Gaza Strike Spurs Biggest Drop in Three Months: Israel Overnight

Israel's Prime Minister Benjamin Netanyahu
Benjamin Netanyahu, Israel's prime minister, said that “if there is need, the Israeli military is ready to broaden the operation.” Photographer: Scott Eells/Bloomberg

Israeli stocks traded in New York tumbled the most in three months and Mellanox Technologies Ltd.’s U.S.-listed shares sank as the conflict in the Gaza Strip escalated.

The Bloomberg Israel-US Equity Index of the most traded Israeli companies in New York retreated the most since Aug. 13, losing 2.1 percent to 82.24. Mellanox, the Yokneam Elit, Israel-based maker of products used to transfer and store data, plunged 3.9 percent, widening its discount to its Israeli-traded shares to $2.

Israeli jets struck the Gaza Strip yesterday, killing the leader of Hamas’s military wing as the army said it called up reserves and pledged the use of ground troops if required to end attacks on its citizens. Prime Minister Benjamin Netanyahu said in a televised address that “if there is need, the Israeli military is ready to broaden the operation.” In the U.S., stocks fell for a second day on concern President Barack Obama won’t be able to reach a budget-deficit reduction deal.

Investors are fearing “the possibility of this escalating into a ground operation that can be extended and have repercussions not only for human life but for the overall economy,” Chaim Fromowitz, executive vice president of Bank Leumi USA, a unit of Israel’s largest lender, said by phone from New York. “The uncertainty in the market is already high with concerns about U.S. finances, so when you have two trends like this coming together it has a compounded, severe effect.”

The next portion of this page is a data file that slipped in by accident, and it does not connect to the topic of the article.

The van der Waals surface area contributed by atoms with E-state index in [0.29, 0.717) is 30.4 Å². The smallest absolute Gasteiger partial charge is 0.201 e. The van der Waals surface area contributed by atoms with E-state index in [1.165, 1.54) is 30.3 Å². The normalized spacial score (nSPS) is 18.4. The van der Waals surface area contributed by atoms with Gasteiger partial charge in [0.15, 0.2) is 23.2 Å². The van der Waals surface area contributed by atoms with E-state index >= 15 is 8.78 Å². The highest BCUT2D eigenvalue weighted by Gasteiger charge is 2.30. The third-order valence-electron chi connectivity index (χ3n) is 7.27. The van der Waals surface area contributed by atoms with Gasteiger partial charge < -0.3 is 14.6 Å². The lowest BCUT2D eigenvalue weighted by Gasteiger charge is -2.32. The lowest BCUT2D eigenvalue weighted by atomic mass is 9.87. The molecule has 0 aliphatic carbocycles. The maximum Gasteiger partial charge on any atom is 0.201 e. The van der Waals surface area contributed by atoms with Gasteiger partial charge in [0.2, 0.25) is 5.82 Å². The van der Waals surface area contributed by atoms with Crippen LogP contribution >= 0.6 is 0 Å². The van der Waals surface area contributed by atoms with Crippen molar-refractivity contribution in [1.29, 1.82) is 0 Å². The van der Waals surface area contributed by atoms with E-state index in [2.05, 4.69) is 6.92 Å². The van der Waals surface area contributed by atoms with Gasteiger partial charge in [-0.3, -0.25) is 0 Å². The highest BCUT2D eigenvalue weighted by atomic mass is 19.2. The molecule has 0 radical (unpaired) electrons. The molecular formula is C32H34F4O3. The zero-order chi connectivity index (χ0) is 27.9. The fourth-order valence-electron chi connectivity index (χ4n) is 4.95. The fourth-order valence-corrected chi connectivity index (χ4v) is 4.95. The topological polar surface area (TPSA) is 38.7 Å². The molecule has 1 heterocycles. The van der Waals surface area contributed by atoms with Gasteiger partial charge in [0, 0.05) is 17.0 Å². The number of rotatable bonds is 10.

Cellcom Israel Ltd. and Partner Communications Co., the nation’s largest mobile-phone companies, led declines in the Bloomberg Israel-U.S. Index, dropping more than 5.9 percent.

‘Clear Message’

The Tel Aviv benchmark TA-25 Index lost 0.9 percent to 1,178.00 at 10:14 a.m. in Israel, the lowest since Sept. 24.

The shekel gained 0.1 percent to 3.9676 a dollar after sinking yesterday to the lowest level in two months. It was the second-worst performer after the South African rand among 10 emerging-market currencies in Europe, the Middle East and Africa tracked by Bloomberg yesterday.

The Israeli army said Ahmed al-Jabari was targeted by a “surgical strike” and identified him as a senior figure “who served in the upper echelon of the Hamas command and was directly responsible for executing terror attacks,” according to an e-mailed statement.

“Today we delivered a clear message to Hamas and other terrorist groups,” Netanyahu said yesterday in a televised address.

The Israeli strikes follow a barrage of more than 115 rockets from Gaza into Israel this week, adding to a total of about 14,000 missiles fired from the territory in the past 11 years, according to the Israeli Defense Ministry.

‘Move Around’

Mellanox tumbled to $83.49 taking the U.S. shares’ discount to the largest since Oct. 19, according to data compiled by Bloomberg. The Tel Aviv shares dropped 3.1 percent today to 329.1 shekels, or the equivalent of $82.92.

“These shares can move around when there’s border tension,” Brian Freed, an analyst at Wunderlich Securities Inc. who has a buy rating on the shares, said by phone from Denver yesterday. Mellanox “was off because of what happened in Gaza overnight,” Freed said.

Cellcom, Israel’s largest mobile phone operator, retreated 5.9 percent to $8.55. The stock of the Netanya, Israel-based company slid 3.2 percent to 34.6 shekels today in Tel Aviv, or the equivalent of $8.72. Partner, the second-largest carrier, plunged 6 percent to $5.52. The Tel Aviv shares of the Rosh Ha’Ayin, Israel-based provider lost 1.5 percent to 22.16 shekels, or the equivalent of $5.59.

Tower Semiconductor Ltd., the Migdal Haemek, Israel-based maker of customized computer chips, declined 3.2 percent to $7.30. The shares today in Tel Aviv dropped 4.3 percent to 28.32 shekels, or the equivalent of $7.14.

The semiconductor company today reported third-quarter revenue dropped 12 percent to $155 million, its first quarterly decline since 2005. The mean estimate of three analysts surveyed by Bloomberg was $157 million.

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